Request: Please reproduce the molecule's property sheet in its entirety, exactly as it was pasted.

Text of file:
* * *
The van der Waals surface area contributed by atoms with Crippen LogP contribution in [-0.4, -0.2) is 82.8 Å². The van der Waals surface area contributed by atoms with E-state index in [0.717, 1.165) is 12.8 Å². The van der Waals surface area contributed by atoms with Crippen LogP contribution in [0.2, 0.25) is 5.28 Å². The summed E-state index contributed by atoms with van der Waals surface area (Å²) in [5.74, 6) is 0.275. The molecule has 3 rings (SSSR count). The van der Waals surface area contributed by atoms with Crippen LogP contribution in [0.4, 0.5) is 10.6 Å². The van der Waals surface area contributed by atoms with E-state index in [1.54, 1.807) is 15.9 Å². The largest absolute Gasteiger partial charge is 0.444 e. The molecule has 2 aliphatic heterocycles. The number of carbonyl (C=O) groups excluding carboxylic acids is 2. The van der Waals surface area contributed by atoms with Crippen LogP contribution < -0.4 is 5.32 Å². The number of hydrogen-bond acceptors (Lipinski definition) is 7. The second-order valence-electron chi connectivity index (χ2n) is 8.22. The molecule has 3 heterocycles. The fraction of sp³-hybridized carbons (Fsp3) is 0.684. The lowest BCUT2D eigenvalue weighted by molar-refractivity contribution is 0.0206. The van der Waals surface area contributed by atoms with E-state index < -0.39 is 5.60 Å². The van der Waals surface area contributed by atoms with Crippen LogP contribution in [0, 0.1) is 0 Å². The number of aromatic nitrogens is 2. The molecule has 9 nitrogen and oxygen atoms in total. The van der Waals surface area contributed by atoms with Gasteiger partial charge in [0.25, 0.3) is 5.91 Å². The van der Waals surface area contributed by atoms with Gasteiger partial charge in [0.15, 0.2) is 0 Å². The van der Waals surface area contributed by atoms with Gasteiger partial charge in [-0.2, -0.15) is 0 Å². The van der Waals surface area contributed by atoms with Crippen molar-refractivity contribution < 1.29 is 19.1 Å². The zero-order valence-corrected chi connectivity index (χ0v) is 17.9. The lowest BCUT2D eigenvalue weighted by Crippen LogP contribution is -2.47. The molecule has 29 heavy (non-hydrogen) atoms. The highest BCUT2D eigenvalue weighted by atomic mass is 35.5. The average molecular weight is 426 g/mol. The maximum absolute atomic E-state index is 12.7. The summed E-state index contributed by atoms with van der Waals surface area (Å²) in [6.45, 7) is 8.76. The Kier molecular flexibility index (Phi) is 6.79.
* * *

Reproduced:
The van der Waals surface area contributed by atoms with Crippen LogP contribution in [-0.4, -0.2) is 82.8 Å². The van der Waals surface area contributed by atoms with E-state index in [0.717, 1.165) is 12.8 Å². The van der Waals surface area contributed by atoms with Crippen LogP contribution in [0.2, 0.25) is 5.28 Å². The summed E-state index contributed by atoms with van der Waals surface area (Å²) in [5.74, 6) is 0.275. The molecule has 3 rings (SSSR count). The van der Waals surface area contributed by atoms with Crippen LogP contribution in [0.4, 0.5) is 10.6 Å². The van der Waals surface area contributed by atoms with E-state index in [1.54, 1.807) is 15.9 Å². The largest absolute Gasteiger partial charge is 0.444 e. The molecule has 2 aliphatic heterocycles. The number of carbonyl (C=O) groups excluding carboxylic acids is 2. The van der Waals surface area contributed by atoms with Crippen LogP contribution < -0.4 is 5.32 Å². The number of hydrogen-bond acceptors (Lipinski definition) is 7. The second-order valence-electron chi connectivity index (χ2n) is 8.22. The molecule has 3 heterocycles. The fraction of sp³-hybridized carbons (Fsp3) is 0.684. The lowest BCUT2D eigenvalue weighted by molar-refractivity contribution is 0.0206. The van der Waals surface area contributed by atoms with E-state index < -0.39 is 5.60 Å². The van der Waals surface area contributed by atoms with Crippen LogP contribution in [0, 0.1) is 0 Å². The number of aromatic nitrogens is 2. The molecule has 9 nitrogen and oxygen atoms in total. The van der Waals surface area contributed by atoms with Gasteiger partial charge in [0.25, 0.3) is 5.91 Å². The van der Waals surface area contributed by atoms with Gasteiger partial charge in [0.15, 0.2) is 0 Å². The van der Waals surface area contributed by atoms with Gasteiger partial charge in [-0.2, -0.15) is 0 Å². The van der Waals surface area contributed by atoms with Crippen molar-refractivity contribution < 1.29 is 19.1 Å². The zero-order valence-corrected chi connectivity index (χ0v) is 17.9. The lowest BCUT2D eigenvalue weighted by Crippen LogP contribution is -2.47. The molecule has 29 heavy (non-hydrogen) atoms. The highest BCUT2D eigenvalue weighted by atomic mass is 35.5. The average molecular weight is 426 g/mol. The maximum absolute atomic E-state index is 12.7. The summed E-state index contributed by atoms with van der Waals surface area (Å²) in [6.45, 7) is 8.76. The Kier molecular flexibility index (Phi) is 6.79.